Well, it did happen in Mississippi River. In 1811 and 1812, a series of earthquakes emanated from New Madrid, Missouri, and were felt as far away as Ohio and South Carolina.It was recorded magnitude 8 but researchers refused because according to them, they were using the newest intensity scale. They put it in the 7 range. The soil beneath the Mississippi River rose, temporarily changing its course so that it flowed backward. It came about when a thrust fault created a sudden dam several feet high near the bottom of the river loop near New Madrid.
According to the boatmen who were rudely awakened in the middle of the night, and had to hold their hats on while their boat went rapidly upstream for "more than a mile," ... "four miles" ... "at the speed of a fast horse" ... "It was a current going backward."
"In a moment, great waves wave come up the river that I never seen one like it at sea. It carried us back north, up-stream, for more than a mile. The water spread out upon the banks -- covering three or four miles inland.”
"It was the current going backward. Then this wave stopped, and slowly the river went right again.”
"Everywhere there was noise like thunder. The ground was shaking the trees down. The air was thick with something like smoke. There was much lightning.”
Muskogee people are descendants of the Mississippian culture peoples, who built earthwork mounds at their regional chiefdoms located throughout the Mississippi River valley and its tributaries. They believed the phenomenon was a river god, the Tie Snake, jolting under the ground startling the waters from beneath.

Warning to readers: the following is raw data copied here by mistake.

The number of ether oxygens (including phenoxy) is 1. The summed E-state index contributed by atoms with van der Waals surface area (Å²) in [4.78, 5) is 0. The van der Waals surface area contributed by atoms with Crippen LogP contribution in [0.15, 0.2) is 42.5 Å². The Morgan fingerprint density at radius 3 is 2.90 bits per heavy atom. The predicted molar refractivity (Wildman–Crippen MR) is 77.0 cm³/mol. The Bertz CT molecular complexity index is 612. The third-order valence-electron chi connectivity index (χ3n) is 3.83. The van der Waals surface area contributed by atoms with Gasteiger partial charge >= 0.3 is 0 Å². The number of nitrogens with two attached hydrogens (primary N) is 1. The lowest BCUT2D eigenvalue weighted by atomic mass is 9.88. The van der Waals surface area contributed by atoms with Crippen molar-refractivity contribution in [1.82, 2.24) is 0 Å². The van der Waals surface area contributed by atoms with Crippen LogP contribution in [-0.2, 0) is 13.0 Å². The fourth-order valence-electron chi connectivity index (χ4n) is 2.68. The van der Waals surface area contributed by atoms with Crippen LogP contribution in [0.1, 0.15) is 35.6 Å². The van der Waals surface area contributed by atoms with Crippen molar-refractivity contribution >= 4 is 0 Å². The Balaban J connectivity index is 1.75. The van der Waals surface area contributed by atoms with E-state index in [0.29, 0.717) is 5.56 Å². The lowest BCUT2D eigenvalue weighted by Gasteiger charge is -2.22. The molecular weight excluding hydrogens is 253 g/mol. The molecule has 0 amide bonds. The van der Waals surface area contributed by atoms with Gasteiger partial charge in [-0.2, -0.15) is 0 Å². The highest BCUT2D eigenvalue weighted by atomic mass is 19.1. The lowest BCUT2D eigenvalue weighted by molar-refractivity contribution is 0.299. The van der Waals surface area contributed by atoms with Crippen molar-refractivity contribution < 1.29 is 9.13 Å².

Back in the good old days, the Tie Snake was believed to be an antlered river monster which harbored beneath the water and connecting the Upper and Lower Worlds, order and chaos. Muskogee culture focused on communal prosperity, but their traditions had been significantly altered by the infiltration of European traditions. Some Muskogee people believed that the Tie Snake was calling them to return to a traditional lifestyle—and warning them to stop the Europeans from maxing out their culture.
Unsurprisingly, this phenomenon is not as rare as you might think. In fact, the Mississippi did flow backward when Hurricane Isaac hit the place. Strong winds and storm surge from Hurricane Isaac's landfall forced the Mississippi River to flow backwards for nearly 24 hours on August 28, 2012.As Hurricane Isaac pushed further inland, it caused storm surge in the Mississippi River as far north as Baton Rouge, where the river has crested at 8 feet above its prior height.
Hurricanes can cause coastal rivers to reverse flow rooted in researches. Between the extremely strong winds and the massive waves of water pushed by those winds, rivers at regular or low flow are forced backwards until either the normal river-flow or the elevation of the land stop the inflow.
This reversal of flow of the mighty Mississippi is but one measure of the extreme force of Isaac. This is a reminder why we shouldrespect hurricane warnings.
Things like this might happen again in the near future. As a matter of fact, minor tremors do occur along the New Madrid Fault Line on an almost daily basis. Scientists believe that another major quake is unpreventable. Populations dwelling along the Mississippi River are woefully ill-prepared for the kind of earthquakes that occurred in 1812. It’s not a matter of IF such an earthquake will occur – it’s a matter of WHEN. Time will tell.